I’ve come to learn that I’m impatient…. And, I’m sure God thinks that’s important somehow, but I happen to despise that particular trait about me. Take this quick story for example:
While teaching myself Photoshop one night, I became engrossed in a particular piece about Jim Morrison, from a tutorial where I was learning how to use layer masks. It was rather time consuming, and as the evening settled, my parents decided to have a family evening at Conan’s Pizza. I happen to not be a fan of Conan’s, and I wasn’t in the mood to deal with family issues, so I procrastinated pressing Ctrl+S because I’d much rather do graphic design than “hang” with my family. I finally decided to save my work and walk away from it, more or less because my parents knew where the off-switch was.
I realized much later that I had let my passion become priority in my life, instead of my family and the relationships I was learning to heal. I had become so consumed in my work that it had taken precedence over literally everything in my life. While I told myself that I was simply in a creative mode and wanted to express my creativity in the piece, I was secretly feeling like my life depended on my finishing this piece.
Until this point, I was consumed with quantity, rather than quality. I felt like because I was 16, I had to prove that I could learn as much as I could as fast as possible, and I became what most would call a replicator. I was turning out duplicates of the tutorials I was using to learn the program faster than most would fathom possible. I considered this an important quality, as in the workforce, at least what I knew about the workforce, was that quantity was the most important, and quality would eventually come with time and practice. With the benefit of hindsight, I noticed most of my work until this point is missing something, almost like it was missing talent.
I thought if I had to go to dinner with my family, the least I could do was still be productive, so I thought about my piece for the first 15 minutes or so. Eventually, my large and lively family got the better of me and we began to laugh and talk about life in general. My previously “stuck-up” attitude about life and productivity made me believe that I absolutely needed to think about work, and anything else was frivolous and unimportant. However, God didn’t make me to act like that, in fact, I’m pretty sure if Jesus was standing next to me for that period of time, he would have (politely and lovingly, I’m sure) dropkicked me to next week. Instead, He used this time to give me a break from my thoughts and clear my head, which unbelievably, allowed for the most creative thoughts to come to my head. After a rather funny(but seemingly irrelevant joke which would be classified in the “you had to be there” category), I took a deep breath and suddenly, I realized how to make my piece unique. A completely irrelevant topic and in a completely new setting, I found creativity. When I arrived back home, I added what I needed and made the piece my most creative(and favorite) to that point.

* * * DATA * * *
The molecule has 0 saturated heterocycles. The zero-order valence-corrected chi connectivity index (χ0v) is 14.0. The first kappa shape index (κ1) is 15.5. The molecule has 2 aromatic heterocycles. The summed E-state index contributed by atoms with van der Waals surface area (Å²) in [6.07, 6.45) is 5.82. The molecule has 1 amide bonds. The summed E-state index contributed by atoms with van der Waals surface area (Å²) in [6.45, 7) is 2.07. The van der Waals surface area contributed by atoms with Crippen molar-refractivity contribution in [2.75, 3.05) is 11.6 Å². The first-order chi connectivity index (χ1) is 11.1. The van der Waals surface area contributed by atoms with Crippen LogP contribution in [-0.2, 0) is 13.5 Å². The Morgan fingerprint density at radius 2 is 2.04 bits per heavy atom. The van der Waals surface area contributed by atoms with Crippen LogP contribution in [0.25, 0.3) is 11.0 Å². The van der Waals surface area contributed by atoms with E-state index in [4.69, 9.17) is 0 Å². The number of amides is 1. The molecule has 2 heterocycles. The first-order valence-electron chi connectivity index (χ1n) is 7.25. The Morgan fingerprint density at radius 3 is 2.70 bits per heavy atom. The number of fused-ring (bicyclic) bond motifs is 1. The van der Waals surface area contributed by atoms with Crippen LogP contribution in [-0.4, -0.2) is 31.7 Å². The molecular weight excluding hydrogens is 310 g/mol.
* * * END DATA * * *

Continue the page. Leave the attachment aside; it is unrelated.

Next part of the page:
Juvenile as it may seem, I learned that creativity cannot and will not be forced. We are not made to create on command, and my biggest fear in working in the creative world is still that need will take precedence over desire. We cannot be creative because someone needs our creativity, we can only be creative when we clear everything from our routines and take a step back. It’s not about demand, it’s about doing what we were created to do: create. There isn’t a secret formula to becoming creative, and it’s only when we surrender all of ourselves to God that we find ourselves doing things creatively. Creativity is the artistic problem-solving. We look beyond ourselves and focus on who we belong to, and then we discover the art in creativity.
I have found in order to be the most creative, you need to take breaks from your work, even if it’s multitasking to read Stephen Brewster’s blog for a few minutes and then returning. It’s an elementary idea, but turning your mind away from the task at hand makes the task at hand much simpler. Many will criticize the generation that multitasks, but I applaud it. If you can find a way to creatively focus on many things at once, it allows you to find creative solutions more easily. If Googling for 10 minutes makes your mind as active as being at a party, then use that activity to see others’ creative solutions. Doing this will allow you to piece together a creative solution for your current task, and thus productivity increases.